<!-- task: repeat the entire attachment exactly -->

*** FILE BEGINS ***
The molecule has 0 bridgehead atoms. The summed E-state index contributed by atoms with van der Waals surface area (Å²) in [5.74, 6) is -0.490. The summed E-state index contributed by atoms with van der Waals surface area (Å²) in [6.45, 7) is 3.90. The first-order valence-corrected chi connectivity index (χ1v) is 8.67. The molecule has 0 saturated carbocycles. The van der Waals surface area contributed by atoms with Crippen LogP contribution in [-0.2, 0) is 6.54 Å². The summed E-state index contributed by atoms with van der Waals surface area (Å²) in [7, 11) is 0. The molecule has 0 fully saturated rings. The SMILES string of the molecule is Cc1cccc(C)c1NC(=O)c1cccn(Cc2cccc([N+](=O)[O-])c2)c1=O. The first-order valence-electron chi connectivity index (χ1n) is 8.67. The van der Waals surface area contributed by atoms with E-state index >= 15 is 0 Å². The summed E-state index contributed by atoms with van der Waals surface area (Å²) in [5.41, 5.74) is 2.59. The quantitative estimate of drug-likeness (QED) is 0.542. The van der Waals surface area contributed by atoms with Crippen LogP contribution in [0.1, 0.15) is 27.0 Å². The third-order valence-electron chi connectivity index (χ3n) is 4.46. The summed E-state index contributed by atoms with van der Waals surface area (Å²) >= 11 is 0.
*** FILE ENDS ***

The molecule has 0 bridgehead atoms. The summed E-state index contributed by atoms with van der Waals surface area (Å²) in [5.74, 6) is -0.490. The summed E-state index contributed by atoms with van der Waals surface area (Å²) in [6.45, 7) is 3.90. The first-order valence-corrected chi connectivity index (χ1v) is 8.67. The molecule has 0 saturated carbocycles. The van der Waals surface area contributed by atoms with Crippen LogP contribution in [-0.2, 0) is 6.54 Å². The summed E-state index contributed by atoms with van der Waals surface area (Å²) in [7, 11) is 0. The molecule has 0 fully saturated rings. The SMILES string of the molecule is Cc1cccc(C)c1NC(=O)c1cccn(Cc2cccc([N+](=O)[O-])c2)c1=O. The first-order valence-electron chi connectivity index (χ1n) is 8.67. The van der Waals surface area contributed by atoms with E-state index >= 15 is 0 Å². The summed E-state index contributed by atoms with van der Waals surface area (Å²) in [5.41, 5.74) is 2.59. The quantitative estimate of drug-likeness (QED) is 0.542. The van der Waals surface area contributed by atoms with Crippen LogP contribution in [0.1, 0.15) is 27.0 Å². The third-order valence-electron chi connectivity index (χ3n) is 4.46. The summed E-state index contributed by atoms with van der Waals surface area (Å²) >= 11 is 0.